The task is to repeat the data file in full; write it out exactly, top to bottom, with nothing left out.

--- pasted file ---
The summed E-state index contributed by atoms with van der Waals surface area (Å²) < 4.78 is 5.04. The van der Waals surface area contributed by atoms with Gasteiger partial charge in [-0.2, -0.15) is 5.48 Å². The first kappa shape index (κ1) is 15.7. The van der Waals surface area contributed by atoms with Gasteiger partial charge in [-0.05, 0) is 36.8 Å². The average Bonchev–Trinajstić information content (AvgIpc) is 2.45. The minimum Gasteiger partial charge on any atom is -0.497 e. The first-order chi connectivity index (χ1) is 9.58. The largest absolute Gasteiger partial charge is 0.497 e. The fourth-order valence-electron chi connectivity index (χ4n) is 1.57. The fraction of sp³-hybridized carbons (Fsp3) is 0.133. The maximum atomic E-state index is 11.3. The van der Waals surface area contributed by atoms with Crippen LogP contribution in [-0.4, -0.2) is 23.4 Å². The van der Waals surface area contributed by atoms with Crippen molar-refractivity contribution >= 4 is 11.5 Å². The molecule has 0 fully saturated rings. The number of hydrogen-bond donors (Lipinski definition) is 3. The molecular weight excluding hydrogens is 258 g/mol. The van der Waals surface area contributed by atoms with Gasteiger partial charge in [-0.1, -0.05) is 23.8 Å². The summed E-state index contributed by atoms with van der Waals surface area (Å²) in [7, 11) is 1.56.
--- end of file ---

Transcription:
The summed E-state index contributed by atoms with van der Waals surface area (Å²) < 4.78 is 5.04. The van der Waals surface area contributed by atoms with Gasteiger partial charge in [-0.2, -0.15) is 5.48 Å². The first kappa shape index (κ1) is 15.7. The van der Waals surface area contributed by atoms with Gasteiger partial charge in [-0.05, 0) is 36.8 Å². The average Bonchev–Trinajstić information content (AvgIpc) is 2.45. The minimum Gasteiger partial charge on any atom is -0.497 e. The first-order chi connectivity index (χ1) is 9.58. The largest absolute Gasteiger partial charge is 0.497 e. The fourth-order valence-electron chi connectivity index (χ4n) is 1.57. The fraction of sp³-hybridized carbons (Fsp3) is 0.133. The maximum atomic E-state index is 11.3. The van der Waals surface area contributed by atoms with Crippen LogP contribution in [-0.4, -0.2) is 23.4 Å². The van der Waals surface area contributed by atoms with Crippen molar-refractivity contribution >= 4 is 11.5 Å². The molecule has 0 fully saturated rings. The number of hydrogen-bond donors (Lipinski definition) is 3. The molecular weight excluding hydrogens is 258 g/mol. The van der Waals surface area contributed by atoms with Gasteiger partial charge in [-0.1, -0.05) is 23.8 Å². The summed E-state index contributed by atoms with van der Waals surface area (Å²) in [7, 11) is 1.56.